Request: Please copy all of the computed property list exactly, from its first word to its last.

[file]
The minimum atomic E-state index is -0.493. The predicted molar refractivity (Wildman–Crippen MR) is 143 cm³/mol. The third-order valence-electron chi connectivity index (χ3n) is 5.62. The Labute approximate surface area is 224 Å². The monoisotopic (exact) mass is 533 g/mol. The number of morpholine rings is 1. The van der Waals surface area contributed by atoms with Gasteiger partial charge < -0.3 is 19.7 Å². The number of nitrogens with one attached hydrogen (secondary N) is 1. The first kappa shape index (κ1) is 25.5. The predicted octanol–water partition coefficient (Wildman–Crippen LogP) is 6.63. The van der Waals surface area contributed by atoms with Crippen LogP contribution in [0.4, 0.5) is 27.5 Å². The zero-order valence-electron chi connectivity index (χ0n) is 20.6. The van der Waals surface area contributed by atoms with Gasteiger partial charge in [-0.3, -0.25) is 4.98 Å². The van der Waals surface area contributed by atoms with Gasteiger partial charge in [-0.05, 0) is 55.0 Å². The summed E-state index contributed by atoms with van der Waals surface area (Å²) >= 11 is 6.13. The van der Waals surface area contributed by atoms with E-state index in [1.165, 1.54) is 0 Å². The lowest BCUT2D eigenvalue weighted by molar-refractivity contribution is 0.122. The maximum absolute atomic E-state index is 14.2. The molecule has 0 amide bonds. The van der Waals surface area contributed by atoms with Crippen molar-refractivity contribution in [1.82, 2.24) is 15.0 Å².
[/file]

The minimum atomic E-state index is -0.493. The predicted molar refractivity (Wildman–Crippen MR) is 143 cm³/mol. The third-order valence-electron chi connectivity index (χ3n) is 5.62. The Labute approximate surface area is 224 Å². The monoisotopic (exact) mass is 533 g/mol. The number of morpholine rings is 1. The van der Waals surface area contributed by atoms with Gasteiger partial charge < -0.3 is 19.7 Å². The number of nitrogens with one attached hydrogen (secondary N) is 1. The first kappa shape index (κ1) is 25.5. The predicted octanol–water partition coefficient (Wildman–Crippen LogP) is 6.63. The van der Waals surface area contributed by atoms with Crippen LogP contribution in [0.4, 0.5) is 27.5 Å². The zero-order valence-electron chi connectivity index (χ0n) is 20.6. The van der Waals surface area contributed by atoms with Gasteiger partial charge in [-0.3, -0.25) is 4.98 Å². The van der Waals surface area contributed by atoms with Gasteiger partial charge in [-0.05, 0) is 55.0 Å². The summed E-state index contributed by atoms with van der Waals surface area (Å²) >= 11 is 6.13. The van der Waals surface area contributed by atoms with E-state index in [1.165, 1.54) is 0 Å². The lowest BCUT2D eigenvalue weighted by molar-refractivity contribution is 0.122. The maximum absolute atomic E-state index is 14.2. The molecule has 0 amide bonds. The van der Waals surface area contributed by atoms with Crippen molar-refractivity contribution in [1.82, 2.24) is 15.0 Å².